Johnson, Samuel (3), Lld

Johnson, Samuel (3), LL.D., one of the most distinguished literary men of the eighteenth century, was born at Lichfield September 18, 1709. His early education was acquired in his native town. In 1728 he was entered at Pembroke College, Oxford, but, in consequence of the want of means, did not remain long enough to obtain his degree. In 1731 his father died insolvent. In the same year he went to Bosworth as usher of a school. He soon became disgusted with the drudgery of teaching, and preferred to support himself by working for booksellers in Birmingham. In 1736 he married Mrs. Porter, the widow of a mercer, who brought him £800. Failing in an effort to establish an academy, he repaired in 1737 to London, accompanied by his celebrated pupil David Garrick. He now devoted himself entirely to literary labor. His first production which attracted notice was his London, a poem in imitation of the third satire of Juvenal. Having entered into an engagement, with the Gentleman's Magazine, he published the parliamentary debates, which, being then a breach of privilege, came out under the fiction of Debates in the Senate of Lilliput. These obtained great celebrity on account of their extraordinary eloquence, and were almost exclusively the product of his own invention. The works which were now produced were celebrated beyond measure, and will ever be regarded as extraordinary monuments both of vigor and originality in thinking, and of great though ponderous power of expression.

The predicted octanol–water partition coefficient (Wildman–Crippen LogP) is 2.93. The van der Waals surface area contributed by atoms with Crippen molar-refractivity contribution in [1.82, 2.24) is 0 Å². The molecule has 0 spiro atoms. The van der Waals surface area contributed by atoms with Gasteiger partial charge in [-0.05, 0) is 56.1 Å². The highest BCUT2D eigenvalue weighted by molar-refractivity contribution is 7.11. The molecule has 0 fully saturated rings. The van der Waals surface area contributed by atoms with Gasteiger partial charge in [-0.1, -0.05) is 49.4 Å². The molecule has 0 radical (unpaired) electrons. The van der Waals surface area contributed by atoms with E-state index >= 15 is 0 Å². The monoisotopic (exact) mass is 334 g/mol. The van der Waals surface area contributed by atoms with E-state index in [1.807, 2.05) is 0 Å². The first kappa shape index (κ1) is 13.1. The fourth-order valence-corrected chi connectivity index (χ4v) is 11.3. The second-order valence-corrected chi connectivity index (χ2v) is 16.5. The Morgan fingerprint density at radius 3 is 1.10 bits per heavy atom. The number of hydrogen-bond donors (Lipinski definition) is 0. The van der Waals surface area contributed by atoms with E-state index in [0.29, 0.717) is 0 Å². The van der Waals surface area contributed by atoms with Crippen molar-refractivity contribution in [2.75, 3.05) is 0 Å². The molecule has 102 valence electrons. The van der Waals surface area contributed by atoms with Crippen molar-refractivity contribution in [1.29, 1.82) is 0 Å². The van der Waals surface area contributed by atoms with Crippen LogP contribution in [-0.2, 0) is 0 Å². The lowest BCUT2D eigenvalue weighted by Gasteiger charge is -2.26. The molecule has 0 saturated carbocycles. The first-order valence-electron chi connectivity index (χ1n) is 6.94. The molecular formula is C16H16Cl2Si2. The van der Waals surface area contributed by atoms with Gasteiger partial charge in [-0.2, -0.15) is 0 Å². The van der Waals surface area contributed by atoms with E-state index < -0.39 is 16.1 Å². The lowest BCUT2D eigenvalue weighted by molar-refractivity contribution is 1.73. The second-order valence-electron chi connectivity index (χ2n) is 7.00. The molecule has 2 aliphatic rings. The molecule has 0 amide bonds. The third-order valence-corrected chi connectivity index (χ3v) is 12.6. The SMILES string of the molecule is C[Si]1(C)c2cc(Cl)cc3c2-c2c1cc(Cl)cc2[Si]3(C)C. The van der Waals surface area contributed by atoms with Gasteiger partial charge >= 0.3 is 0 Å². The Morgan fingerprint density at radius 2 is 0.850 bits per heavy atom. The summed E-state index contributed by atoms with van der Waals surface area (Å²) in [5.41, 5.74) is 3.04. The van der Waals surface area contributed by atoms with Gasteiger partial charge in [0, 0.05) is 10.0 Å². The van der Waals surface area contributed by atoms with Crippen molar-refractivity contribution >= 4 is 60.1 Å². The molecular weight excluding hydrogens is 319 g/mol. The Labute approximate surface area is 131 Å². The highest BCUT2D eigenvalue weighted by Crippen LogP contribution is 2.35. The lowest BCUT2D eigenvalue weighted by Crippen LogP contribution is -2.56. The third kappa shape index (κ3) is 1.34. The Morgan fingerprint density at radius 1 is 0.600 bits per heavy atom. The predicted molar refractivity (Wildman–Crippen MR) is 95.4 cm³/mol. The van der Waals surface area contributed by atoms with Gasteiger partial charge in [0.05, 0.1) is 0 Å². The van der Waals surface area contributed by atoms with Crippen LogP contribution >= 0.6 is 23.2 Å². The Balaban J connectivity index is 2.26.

But Dr. Johnson had excellencies far superior to mere literary accomplishments. He was truly a devout man, and he possessed a vigor and independence of mind which enabled him to scorn the ridicule and silence the opposition of wits and worldlings to serious religion. He often recurred in after life to the impression made upon his tender imagination by his mother's example and instruction. While a student at Oxford these impressions were revived and intensified, according to his own account, by the careful study of Law's Serious Call, in consequence of which he was incited to a devout and holy life. Serious and pious meditations and resolutions had been early familiar to his mind. The pious gratitude with which he acknowledged mercies upon every occasion, the humble submission which he breathes when it is the will of his heavenly Father to try him with affliction, show how seriously the mind of Johnson had been impressed with a sense of religion.